The two-wheel drive SUV might sound like an oxymoron, but it’s a trend that’s catching on – BMW’s X1 will be available with rear- and four-wheel drive drivetrains, and the previously all-wheel drive-only XC60 can now be had in front-wheel drive too. That’s the car we’re driving, in 2.4D DrivE SE Lux spec.
And the point of the front-wheel drive Volvo XC60 is…
Volvo is acknowledging that nobody really uses these posh off-roaders for anything more taxing than soggy car parks and kerb climbing – activities for which a raised ride height is all that’s required and where four-wheel drive acts as nothing more than a placebo.
Losing the rear diff, driveshafts and propshaft saves 80kg compared with the like-for-like all-wheel driver, and there’s a correspondingly positive effect on emissions and consumption too.
How much cleaner is it?
It’s difficult to say exactly, simply because the 2.4-litre 5-cylinder diesel in the AWD is 30bhp more powerful and significantly quicker – hitting 60mph in 7.9sec to the front driver’s 9.3sec.
However, you don’t really miss the extra performance in a car so un-sporting, and, combined with the weight saving, it means you’ll get over 6mpg more and emit 24g/km less in the front-wheel drive XC60 than it’s nearest AWD equivalent.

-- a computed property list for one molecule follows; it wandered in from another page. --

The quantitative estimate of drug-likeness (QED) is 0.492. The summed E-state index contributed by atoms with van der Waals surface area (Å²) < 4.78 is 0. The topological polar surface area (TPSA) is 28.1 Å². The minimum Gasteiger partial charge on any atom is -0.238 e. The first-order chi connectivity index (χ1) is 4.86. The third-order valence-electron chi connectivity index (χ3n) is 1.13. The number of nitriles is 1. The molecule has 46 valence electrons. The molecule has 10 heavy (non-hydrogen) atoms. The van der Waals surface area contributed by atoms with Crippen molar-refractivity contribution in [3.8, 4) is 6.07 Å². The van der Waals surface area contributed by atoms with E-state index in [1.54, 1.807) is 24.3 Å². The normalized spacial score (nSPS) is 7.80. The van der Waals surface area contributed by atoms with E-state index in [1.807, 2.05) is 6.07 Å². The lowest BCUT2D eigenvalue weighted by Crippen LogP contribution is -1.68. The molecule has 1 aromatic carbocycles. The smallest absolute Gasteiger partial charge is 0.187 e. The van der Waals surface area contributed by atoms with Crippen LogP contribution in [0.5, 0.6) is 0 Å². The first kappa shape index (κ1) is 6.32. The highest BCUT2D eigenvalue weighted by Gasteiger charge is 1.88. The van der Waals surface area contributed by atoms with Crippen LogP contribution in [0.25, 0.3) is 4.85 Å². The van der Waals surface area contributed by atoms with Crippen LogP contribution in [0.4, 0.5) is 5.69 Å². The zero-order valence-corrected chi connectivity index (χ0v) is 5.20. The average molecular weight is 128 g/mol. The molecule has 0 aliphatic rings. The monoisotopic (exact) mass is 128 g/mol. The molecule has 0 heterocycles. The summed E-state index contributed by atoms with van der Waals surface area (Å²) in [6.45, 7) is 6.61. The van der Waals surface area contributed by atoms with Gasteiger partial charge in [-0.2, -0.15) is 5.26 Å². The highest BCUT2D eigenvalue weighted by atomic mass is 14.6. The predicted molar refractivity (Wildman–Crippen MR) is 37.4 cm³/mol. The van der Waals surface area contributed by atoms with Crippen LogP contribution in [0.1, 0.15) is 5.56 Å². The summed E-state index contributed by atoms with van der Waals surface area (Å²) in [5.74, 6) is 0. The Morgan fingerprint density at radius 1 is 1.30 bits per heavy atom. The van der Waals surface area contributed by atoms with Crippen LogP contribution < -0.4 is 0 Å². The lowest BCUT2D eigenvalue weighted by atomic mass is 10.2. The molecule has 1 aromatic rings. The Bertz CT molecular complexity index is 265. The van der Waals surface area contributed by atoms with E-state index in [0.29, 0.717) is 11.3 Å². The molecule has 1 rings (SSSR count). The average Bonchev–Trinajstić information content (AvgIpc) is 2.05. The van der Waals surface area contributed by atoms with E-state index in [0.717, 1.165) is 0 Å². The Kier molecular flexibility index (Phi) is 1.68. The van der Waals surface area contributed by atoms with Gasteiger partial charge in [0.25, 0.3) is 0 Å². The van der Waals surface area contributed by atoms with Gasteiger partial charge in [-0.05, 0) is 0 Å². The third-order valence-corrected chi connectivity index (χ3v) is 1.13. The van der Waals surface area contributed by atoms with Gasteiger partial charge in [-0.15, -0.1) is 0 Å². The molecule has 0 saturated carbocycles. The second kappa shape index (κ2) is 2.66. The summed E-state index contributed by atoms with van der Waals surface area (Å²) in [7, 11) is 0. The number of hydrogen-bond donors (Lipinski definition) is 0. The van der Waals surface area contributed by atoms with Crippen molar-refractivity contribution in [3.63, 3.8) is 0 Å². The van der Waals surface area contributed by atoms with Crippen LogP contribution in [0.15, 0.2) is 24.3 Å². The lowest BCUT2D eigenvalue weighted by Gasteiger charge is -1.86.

How about torque steer?
This car puts the same 310lb ft through the front wheels that its big brother puts through four, but it’s available over a smaller spread of revs (1500-2750rpm compares with 1500-3250rpm). Accelerate hard in first and second gear and you will feel a light twitch through the wheel, but it’s nothing more serious than that and, oddly, a completely different experience to the scrabbly XC70 FWD, which employs the same engine and delivers the same performance.
If this were the automotive equivalent of the Pepsi Challenge (the blind taste test of Pepsi and Coke – remember that?), we’d bet most drivers would struggle to tell the difference between the front- and four-wheel drive variants.
Is it good to drive?
It’s as bland as it’s always been – competent, inoffensive, never puts a foot wrong, never puts a smile on your face – while the ride’s generally compliant, if not as polished as the plush XC70.
The gear change and steering are light and direct and, while there is an auto option, the stop/start system (the DrivE bit of the name, it cuts the engine at traffic lights when you’re in neutral) needs a clutch and a stick to work.
And, of course, it’s practical. There’s almost as much rear legroom as the spacious V70-based XC70 and the boot’s large with split-folding rear seats that lay flat – rather than jutting up at a slight angle as is normally the case.
If you’ve bought into the ‘must-have-four-by-four’ mindset, it’s time to shift your preconceptions. The XC60 FWD is still plenty robust enough to tackle the gnarliest farm tracks and, with ESP and traction control keeping the chassis in check, you’re no more likely to fall off the road.
It’s also cheaper, cleaner and greener and there’s very little disturbance to the steering with only two driveshafts.
Strangely, in taking away one of the XC60’s key attributes, Volvo has produced the better car.